Ohio Social Security Disability And SSI Legal Blog

Claiming SSDI for disabled adult children

There can be many reasons that persons in Ohio are unable to work and fully provide for themselves. If disabilities render people unable to work, one program available to offer assistance is the Social Security Disability Insurance, sometimes called either SSD or SSDI. When disabled people are over the age of 18 and their parents must still provide or monitor their care, the parents may have the ability to apply for SSDI benefits in order to assist with the care.

How vast is the need in Ohio?

The Social Security Administration’s data shows that 13.3 percent of the population aged 16 to 64 in Ohio is disabled. In Franklin County, a total of 12.3 percent of the population between the ages of 16 and 64 is considered to be disabled. These numbers illustrate the widespread nature of disabilities in Ohio. SSDI benefits for disabled adult children helps provide some of the necessities of life when children have disabilities.

How can parents obtain SSDI for adult children?

The SSDI program pays benefits to adults who have a disability that began before they became 22 years old. Social Security considers this SSDI benefit a “child’s” benefit because it is paid on a parent’s Social Security earnings record. These benefits also are payable to an adult who received dependents benefits on a parent’s Social Security earnings record prior to age 18, if he or she is disabled at age 18.

A child can even get benefits if he or she is an adopted child or dependent stepchild. (In some cases, the child also could be eligible for benefits on the grandparents’ earnings). SSDI disabled adult “child” benefits continue as long as the individual remains disabled. The child does not need to have worked to get these benefits.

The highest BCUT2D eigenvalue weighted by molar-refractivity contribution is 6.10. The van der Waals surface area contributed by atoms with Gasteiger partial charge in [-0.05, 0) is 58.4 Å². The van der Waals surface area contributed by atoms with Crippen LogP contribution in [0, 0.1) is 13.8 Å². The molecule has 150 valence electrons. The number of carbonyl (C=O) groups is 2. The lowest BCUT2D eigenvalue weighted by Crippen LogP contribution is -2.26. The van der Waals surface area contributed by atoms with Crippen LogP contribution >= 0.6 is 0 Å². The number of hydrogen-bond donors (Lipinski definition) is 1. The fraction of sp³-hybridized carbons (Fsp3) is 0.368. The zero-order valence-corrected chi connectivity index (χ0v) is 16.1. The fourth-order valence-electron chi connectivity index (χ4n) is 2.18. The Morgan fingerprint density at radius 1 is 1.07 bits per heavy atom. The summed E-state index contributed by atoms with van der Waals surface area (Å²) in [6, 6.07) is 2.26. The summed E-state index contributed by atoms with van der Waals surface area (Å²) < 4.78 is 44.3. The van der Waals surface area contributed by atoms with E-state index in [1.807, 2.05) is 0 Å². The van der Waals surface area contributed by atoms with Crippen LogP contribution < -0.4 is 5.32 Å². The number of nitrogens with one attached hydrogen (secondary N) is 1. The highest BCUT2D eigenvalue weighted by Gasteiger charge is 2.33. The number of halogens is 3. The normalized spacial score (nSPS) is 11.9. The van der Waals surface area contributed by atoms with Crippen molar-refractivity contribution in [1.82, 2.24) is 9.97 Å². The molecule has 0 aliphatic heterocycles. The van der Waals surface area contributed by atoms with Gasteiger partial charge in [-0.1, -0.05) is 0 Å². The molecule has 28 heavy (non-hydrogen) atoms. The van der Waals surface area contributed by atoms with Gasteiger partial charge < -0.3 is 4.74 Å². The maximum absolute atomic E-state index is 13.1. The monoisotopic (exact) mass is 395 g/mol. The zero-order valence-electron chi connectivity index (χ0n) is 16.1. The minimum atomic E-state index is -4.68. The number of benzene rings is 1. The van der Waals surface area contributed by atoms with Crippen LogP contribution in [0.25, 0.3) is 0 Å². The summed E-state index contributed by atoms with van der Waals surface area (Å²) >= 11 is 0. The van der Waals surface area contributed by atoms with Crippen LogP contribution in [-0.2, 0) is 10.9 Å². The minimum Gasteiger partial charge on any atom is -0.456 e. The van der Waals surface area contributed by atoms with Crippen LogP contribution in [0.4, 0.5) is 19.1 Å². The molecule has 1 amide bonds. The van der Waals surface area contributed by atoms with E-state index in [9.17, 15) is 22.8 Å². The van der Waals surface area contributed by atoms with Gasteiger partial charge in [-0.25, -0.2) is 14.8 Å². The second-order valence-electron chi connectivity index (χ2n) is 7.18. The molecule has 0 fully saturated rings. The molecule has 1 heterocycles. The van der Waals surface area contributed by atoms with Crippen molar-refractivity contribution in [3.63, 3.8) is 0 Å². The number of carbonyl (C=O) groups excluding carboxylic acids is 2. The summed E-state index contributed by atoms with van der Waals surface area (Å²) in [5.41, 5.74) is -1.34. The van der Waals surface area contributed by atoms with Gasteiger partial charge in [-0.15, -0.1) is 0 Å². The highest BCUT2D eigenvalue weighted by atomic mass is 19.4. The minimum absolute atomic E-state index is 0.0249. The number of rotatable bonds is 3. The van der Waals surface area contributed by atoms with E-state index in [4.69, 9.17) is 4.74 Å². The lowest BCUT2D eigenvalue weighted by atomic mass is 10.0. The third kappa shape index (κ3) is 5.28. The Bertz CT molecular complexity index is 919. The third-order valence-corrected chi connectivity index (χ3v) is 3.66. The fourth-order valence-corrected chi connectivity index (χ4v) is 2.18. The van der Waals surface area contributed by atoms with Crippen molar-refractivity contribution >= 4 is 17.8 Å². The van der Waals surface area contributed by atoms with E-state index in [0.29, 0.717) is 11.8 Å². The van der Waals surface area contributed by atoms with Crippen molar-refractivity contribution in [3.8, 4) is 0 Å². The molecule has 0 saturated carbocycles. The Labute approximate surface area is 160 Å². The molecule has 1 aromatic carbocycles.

As with any claim for Social Security Disability, verification of a qualifying disability is required. The Social Security Administration maintains a list of standard impairments that qualify persons for benefits but many other medical conditions can still result in an award of benefits.

Other requirements that must be met in order for parents to claim benefits for their adult children include:

  • Disabled children must be 18 years of age or older.
  • Disabilities must begin before the children reach the age of 22.
  • Disabled adult children are allowed to be married so long as their spouses have equally disabling conditions.
  • One of the child’s parents must be receiving Social Security retirement or disability benefits or
  • One of the child’s parents must have died and have worked long enough under Social Security.

Medical proof of any disabilities with proof of diagnoses and any treatment required is usually required as part of the Social Security Disability Insurance application process.

Professional assistance makes a difference

Any claim for Social Security Disability benefits can be complex. People in need of Social Security benefits can get valuable help by working with an attorney who understands the application process. Getting help from the beginning can help increase the rate of approval for benefits.